Check out more from Jasmine’s interview with James below to read about his definition of servant leadership as well as his views on its relevance in the time of COVID-19 and as it relates to Gender Equity in business leadership.
What is your definition of servant leadership? Tell us a bit about your piece “How managers and organizations can navigate the COVID-19 crisis-and come out stronger” that you penned at the start of the COVID-19 pandemic and how servant leadership can play a role for leaders through this unprecedented time.
Servant leadership is a humble form of influence, where the servant-leader is focused on motivating and developing followers with the end goal of benefiting all of an organization’s stakeholders. Servant-leaders in for-profit businesses still prioritize profit, but they do so alongside a focus on the good of employees, customers, partners, suppliers, and the community as a whole, rather than just focusing on the bottom-line alone.
At the start of the COVID-19 pandemic, it seemed like everybody was very much focused on organizational survival. Everybody was focused on ‘how do we make ends meet?’, ‘how do we pay our employees?’, ‘who do we furlough?’, and ‘who do we lay off?’
Based on this framing, I was concerned that there were a lot of businesses and business leaders that were so focused on organizational survival and short term concerns when the COVID-19 pandemic hit, that they were forgetting the long term value and need for that ‘people-focus’ approach.
Tell us more about the importance of your newly published article that you coauthored with ILSI’s Terry Blum entitled “servant leadership, leader gender, and team gender role: Testing a female advantage in a cascading model of performance of that topic”.
There are a lot of people who have written criticisms about the use of servant leadership in a crisis context because they believe that a people-focus distracts from the more immediate concern of financial sustainability. These skeptics argue that because the business leader would so focused on all the different organizational stakeholders in a servant leadership model, they would not be focused on the bottom line and the organization’s survival through the crisis.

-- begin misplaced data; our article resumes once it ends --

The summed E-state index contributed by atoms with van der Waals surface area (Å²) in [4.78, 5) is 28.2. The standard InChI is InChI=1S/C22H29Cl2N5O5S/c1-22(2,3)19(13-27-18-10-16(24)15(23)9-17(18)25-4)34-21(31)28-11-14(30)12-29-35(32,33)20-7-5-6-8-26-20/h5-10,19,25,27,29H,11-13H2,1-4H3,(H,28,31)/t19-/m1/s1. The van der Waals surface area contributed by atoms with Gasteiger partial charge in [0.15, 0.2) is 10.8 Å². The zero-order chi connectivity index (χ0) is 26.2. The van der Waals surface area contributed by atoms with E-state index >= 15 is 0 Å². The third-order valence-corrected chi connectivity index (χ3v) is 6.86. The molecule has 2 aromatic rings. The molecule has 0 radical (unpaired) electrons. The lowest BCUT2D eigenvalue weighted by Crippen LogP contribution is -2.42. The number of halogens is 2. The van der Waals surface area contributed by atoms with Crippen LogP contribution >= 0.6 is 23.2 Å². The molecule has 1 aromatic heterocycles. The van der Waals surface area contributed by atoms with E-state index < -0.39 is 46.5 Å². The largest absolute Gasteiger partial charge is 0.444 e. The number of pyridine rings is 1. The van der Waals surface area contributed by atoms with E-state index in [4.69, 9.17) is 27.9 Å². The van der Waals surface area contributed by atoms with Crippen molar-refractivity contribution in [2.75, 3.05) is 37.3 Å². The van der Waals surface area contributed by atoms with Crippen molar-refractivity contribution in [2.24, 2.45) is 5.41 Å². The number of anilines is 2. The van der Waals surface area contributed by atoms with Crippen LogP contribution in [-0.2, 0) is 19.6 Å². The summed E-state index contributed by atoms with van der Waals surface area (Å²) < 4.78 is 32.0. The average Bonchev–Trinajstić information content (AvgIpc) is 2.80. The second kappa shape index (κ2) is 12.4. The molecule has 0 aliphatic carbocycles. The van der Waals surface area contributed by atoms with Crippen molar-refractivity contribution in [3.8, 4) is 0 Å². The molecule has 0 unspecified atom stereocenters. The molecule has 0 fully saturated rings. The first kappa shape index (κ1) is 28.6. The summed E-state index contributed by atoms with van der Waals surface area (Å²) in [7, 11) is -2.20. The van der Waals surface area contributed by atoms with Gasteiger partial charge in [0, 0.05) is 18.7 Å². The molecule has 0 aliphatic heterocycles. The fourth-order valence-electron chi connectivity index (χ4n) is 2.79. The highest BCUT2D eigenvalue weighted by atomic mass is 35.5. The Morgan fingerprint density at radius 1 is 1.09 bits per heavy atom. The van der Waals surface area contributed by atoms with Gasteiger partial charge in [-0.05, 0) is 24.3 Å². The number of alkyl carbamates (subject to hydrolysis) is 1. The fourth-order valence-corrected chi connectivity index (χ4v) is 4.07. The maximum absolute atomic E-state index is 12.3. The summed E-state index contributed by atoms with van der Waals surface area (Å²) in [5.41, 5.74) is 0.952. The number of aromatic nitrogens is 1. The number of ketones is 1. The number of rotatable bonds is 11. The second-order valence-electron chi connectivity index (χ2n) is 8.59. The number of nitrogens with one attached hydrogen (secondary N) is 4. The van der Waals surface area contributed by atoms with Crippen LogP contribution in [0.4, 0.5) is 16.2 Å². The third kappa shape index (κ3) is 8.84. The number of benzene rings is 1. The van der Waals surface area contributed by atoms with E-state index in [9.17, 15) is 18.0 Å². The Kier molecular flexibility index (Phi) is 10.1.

I always thought that was a silly criticism because if all you’re paying attention to as a leader is the bottom line, your customers and employees are going to notice your lack of focus on them, and you as the business leader are not positioning yourself to survive in the short term or the long term. It’s all connected.
I have been working on research over the past few months with my colleague Chad Hartnell from Georgia State University through which we have found the opposite of this criticism to be true. We have found that servant leadership is particularly suited for crisis context because when people are struggling, they need that further level of support to cope and prosper. We ran quantitative statistical analyses on employees’ hard contributions to organizational finances, and we found consistent evidence that the employees led by people-focused servant-leaders were generating money for the business, not less. And there are few more enduring and supportive forms of leadership than servant leadership. Lemoine and Hartnell are currently preparing to submit this research for publication)
So there is a psychological bias in all of our heads called “think leader, think male” which is tied to an academic perspective called implicit leadership theory. And it basically states that in all of our heads, we have a mental image, usually subconscious, of what a leader is to look like. And for most of us, when we just think of a leader in our head, we think of a man. The reason for this is the socialization of gender norms, where society tends to stereotype men as bold, independent leaders and women as more caring, helpful nurturers. I also think this is because most widely recognized leaders on the global stage — from real-life politicians to the cartoons you watch on TV — are male. Society has for centuries positioned and favored men as the leaders, which can impact women’s perceived effectiveness when it comes to traditional leadership.